May 25, 2014
Students relish waning hours of Graduation Weekend
On a blissfully perfect, cloudless Sunday, Cornell University graduated its 146th class May 25, sending about 6,000 talented men and women into the world. Together on campus for the last time, seniors assembled on the Arts Quad to hug, shed tears, share joy and walk in procession to Schoellkopf Stadium.
Nikki Kimura of Long Island, New York; Reyn Yoshioka of Hawaii; and Elizabeth Sowers, Sunnyvale, Calif., lined up together. Around Kimura’s cap was a Hawaiian “haku lei,” similar to a dense wreath. It was a gift – directly from the Big Island of Hawaii – from Yoshioka’s parents.
Erin Noonan’s mortarboard sported a temperate mini-biome (a community of flora and fauna), replete with cougars, elk, deer, bear and a mountain goat standing atop rock pile. A natural resources major from Syracuse, she will move to Vail, Colorado, to teach about sustainability.
School of Hotel Administration senior Chelsey Garman of Sunbury, Pennsylvania, is excited to begin her career in event and wedding planning. Her classmate Matt Picarillo of Westchester, New York, will move to Florida and to work in real estate. While Caroline Tawney of Portland, Oregon, starts her sales and marketing position at Expedia, in San Francisco, Talia Angelitti of Montreal, crosses the Atlantic to begin her job at Le Duff in France.
Amanda Clark, from Flemington, New Jersey, will embark on a restaurant career in Seattle. Former wines teaching assistant Meaghan Moran, from Mystic, Connecticut, begins her career in beverage distribution in Denver. Her favorite wine: Bordeaux.
Glee Club member Zach Hempstead, of Corning, New York, lined up with fellow crooners Helen Cowan (Cornell Chorus) of Vergennes, Vermont, and Parker Moore, of Rochester. In Saturday night’s Senior Days Glee Club and Chorus concert, singing alumni took to the stage with Hempstead, Cowan, Parker and 100 other singers for Cornell songs. In the “Song of the Classes,” Hempstead – who as a senior sang the freshman part – serenaded his mother, chorus alumna Debra Chesman ’81.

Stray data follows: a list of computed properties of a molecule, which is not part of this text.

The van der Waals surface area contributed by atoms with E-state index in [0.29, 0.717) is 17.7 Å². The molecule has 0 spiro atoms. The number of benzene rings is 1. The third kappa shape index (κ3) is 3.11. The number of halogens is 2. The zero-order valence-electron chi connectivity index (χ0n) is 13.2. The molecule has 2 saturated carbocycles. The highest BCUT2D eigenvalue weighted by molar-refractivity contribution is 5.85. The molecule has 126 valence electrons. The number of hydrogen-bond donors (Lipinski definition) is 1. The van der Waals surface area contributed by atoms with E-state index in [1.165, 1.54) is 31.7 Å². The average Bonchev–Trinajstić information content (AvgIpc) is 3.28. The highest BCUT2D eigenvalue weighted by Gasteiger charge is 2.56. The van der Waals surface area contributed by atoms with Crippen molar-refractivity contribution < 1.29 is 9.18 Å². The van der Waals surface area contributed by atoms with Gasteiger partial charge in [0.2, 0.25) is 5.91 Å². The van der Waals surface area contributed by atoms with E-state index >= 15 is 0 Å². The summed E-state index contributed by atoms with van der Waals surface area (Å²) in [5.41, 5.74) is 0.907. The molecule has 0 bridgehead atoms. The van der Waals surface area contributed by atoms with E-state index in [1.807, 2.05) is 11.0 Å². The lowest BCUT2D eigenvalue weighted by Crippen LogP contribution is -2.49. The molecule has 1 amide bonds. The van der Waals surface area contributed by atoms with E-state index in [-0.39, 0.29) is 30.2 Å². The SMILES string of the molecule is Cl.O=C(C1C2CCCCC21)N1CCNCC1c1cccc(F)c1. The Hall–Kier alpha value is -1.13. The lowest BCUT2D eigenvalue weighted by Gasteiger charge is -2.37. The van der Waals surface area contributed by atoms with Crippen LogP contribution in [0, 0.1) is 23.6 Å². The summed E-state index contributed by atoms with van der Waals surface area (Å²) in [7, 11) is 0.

For at least three seniors, it’s déjà vu all over again as they follow in familial footsteps. Maggie Henry’s paternal great-grandfather, Walter B. Shaw, graduated in Cornell’s Class of 1913. Thomas Evangelista is graduating a century after his maternal great-grandfather, Edwin Scott Dawson, a member of the Class of 1914. “We are both engineers; he was mechanical and I am a chemical engineer,” he said. Mary Tapscott was graduated from the College of Engineering’s School of Operations Research and Information Engineering, a department established by her grandfather, Andrew Schultz ’36, Ph.D. ’41, Cornell’s fifth engineering dean from 1963 to 1972. Tapscott will stay at Cornell for her master’s degree in applied operations research.
On Saturday afternoon, Danielle Roberts of Long Island; Pamela Terlizzi of Morristown, New Jersey; and Gabriella DiGiovanni of Hudson Valley, New York, beamed for photos on the sunny Arts Quad at the ice cream social. All had transferred to Cornell, started a Facebook group called “The Class of 14 Transfer Group” and became the best of friends.
Max Chen, a doctoral student in the field of statistics, from Ellicott City, Maryland, ate ice cream and cookies on the Arts Quad with his parents and siblings. Chen enjoyed Ed Helms’ Convocation address: “He delivered a good message – I really appreciated hearing it.”
Sean Page of Bowie, Maryland; Will Bartlett of Bethesda, Maryland; and Jeremy Brewer of Boston savored their waning hours before graduation. Page – a Senior Days organizer, was thrilled with the rave dance, wine tours and paint ball activities, he said as he waited to take a picture with Cornell President David Skorton and his wife, Robin Davisson, Cornell professor of biomedical sciences.
Following graduation, colorfully cloaked senior Chris Adams of Champagne-Urbanna, Illinois, emerged from the crowd to conduct the Cornell Wind Ensemble in a spirited cancan. Adams earned his bachelor’s degree in mathematics, with a minor in creative writing from the College of Arts and Sciences, and will teach physics to Weill Cornell Medical College-Qatar students.
Nisha Drummond of Sparta, New Jersey, who earned a degree in human development, climbed the Ezra Cornell statue’s base and Ezra’s bronze hand knocked Drummond’s mortarboard off her head. She recovered it and the family snapped the picture.